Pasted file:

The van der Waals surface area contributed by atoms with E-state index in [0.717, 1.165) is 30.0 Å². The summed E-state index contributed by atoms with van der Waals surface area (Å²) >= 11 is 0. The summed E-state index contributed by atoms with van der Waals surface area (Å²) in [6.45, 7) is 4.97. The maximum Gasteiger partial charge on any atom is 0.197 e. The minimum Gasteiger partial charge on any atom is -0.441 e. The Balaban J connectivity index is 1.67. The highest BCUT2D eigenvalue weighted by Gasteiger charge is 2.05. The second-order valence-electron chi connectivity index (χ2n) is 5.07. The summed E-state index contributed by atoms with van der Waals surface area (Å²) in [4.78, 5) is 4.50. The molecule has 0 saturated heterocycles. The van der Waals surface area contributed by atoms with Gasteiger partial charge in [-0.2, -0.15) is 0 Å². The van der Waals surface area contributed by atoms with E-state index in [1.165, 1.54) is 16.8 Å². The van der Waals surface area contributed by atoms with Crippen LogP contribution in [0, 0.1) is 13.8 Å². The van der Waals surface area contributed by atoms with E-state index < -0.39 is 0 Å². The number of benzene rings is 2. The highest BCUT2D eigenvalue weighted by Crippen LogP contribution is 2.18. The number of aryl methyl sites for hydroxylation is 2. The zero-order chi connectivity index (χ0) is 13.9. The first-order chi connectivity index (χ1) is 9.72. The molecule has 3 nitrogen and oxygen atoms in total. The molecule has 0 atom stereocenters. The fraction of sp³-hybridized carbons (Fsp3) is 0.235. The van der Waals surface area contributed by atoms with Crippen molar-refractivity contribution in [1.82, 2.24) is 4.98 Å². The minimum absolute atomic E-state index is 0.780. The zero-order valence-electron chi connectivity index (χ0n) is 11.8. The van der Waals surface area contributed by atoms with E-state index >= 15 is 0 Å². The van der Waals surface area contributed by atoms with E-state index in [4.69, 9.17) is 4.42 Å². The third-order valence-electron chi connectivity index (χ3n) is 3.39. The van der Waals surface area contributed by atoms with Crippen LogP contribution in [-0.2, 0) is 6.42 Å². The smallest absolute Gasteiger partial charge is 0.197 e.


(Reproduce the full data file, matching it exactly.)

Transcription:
The van der Waals surface area contributed by atoms with E-state index in [0.717, 1.165) is 30.0 Å². The summed E-state index contributed by atoms with van der Waals surface area (Å²) >= 11 is 0. The summed E-state index contributed by atoms with van der Waals surface area (Å²) in [6.45, 7) is 4.97. The maximum Gasteiger partial charge on any atom is 0.197 e. The minimum Gasteiger partial charge on any atom is -0.441 e. The Balaban J connectivity index is 1.67. The highest BCUT2D eigenvalue weighted by Gasteiger charge is 2.05. The second-order valence-electron chi connectivity index (χ2n) is 5.07. The summed E-state index contributed by atoms with van der Waals surface area (Å²) in [4.78, 5) is 4.50. The molecule has 0 saturated heterocycles. The van der Waals surface area contributed by atoms with Gasteiger partial charge in [-0.2, -0.15) is 0 Å². The van der Waals surface area contributed by atoms with E-state index in [1.165, 1.54) is 16.8 Å². The van der Waals surface area contributed by atoms with Crippen LogP contribution in [0, 0.1) is 13.8 Å². The van der Waals surface area contributed by atoms with E-state index < -0.39 is 0 Å². The number of benzene rings is 2. The highest BCUT2D eigenvalue weighted by Crippen LogP contribution is 2.18. The number of aryl methyl sites for hydroxylation is 2. The zero-order chi connectivity index (χ0) is 13.9. The first-order chi connectivity index (χ1) is 9.72. The molecule has 3 nitrogen and oxygen atoms in total. The molecule has 0 atom stereocenters. The fraction of sp³-hybridized carbons (Fsp3) is 0.235. The van der Waals surface area contributed by atoms with Crippen molar-refractivity contribution in [1.82, 2.24) is 4.98 Å². The minimum absolute atomic E-state index is 0.780. The zero-order valence-electron chi connectivity index (χ0n) is 11.8. The van der Waals surface area contributed by atoms with E-state index >= 15 is 0 Å². The van der Waals surface area contributed by atoms with E-state index in [4.69, 9.17) is 4.42 Å². The third-order valence-electron chi connectivity index (χ3n) is 3.39. The van der Waals surface area contributed by atoms with Crippen LogP contribution in [-0.2, 0) is 6.42 Å². The smallest absolute Gasteiger partial charge is 0.197 e.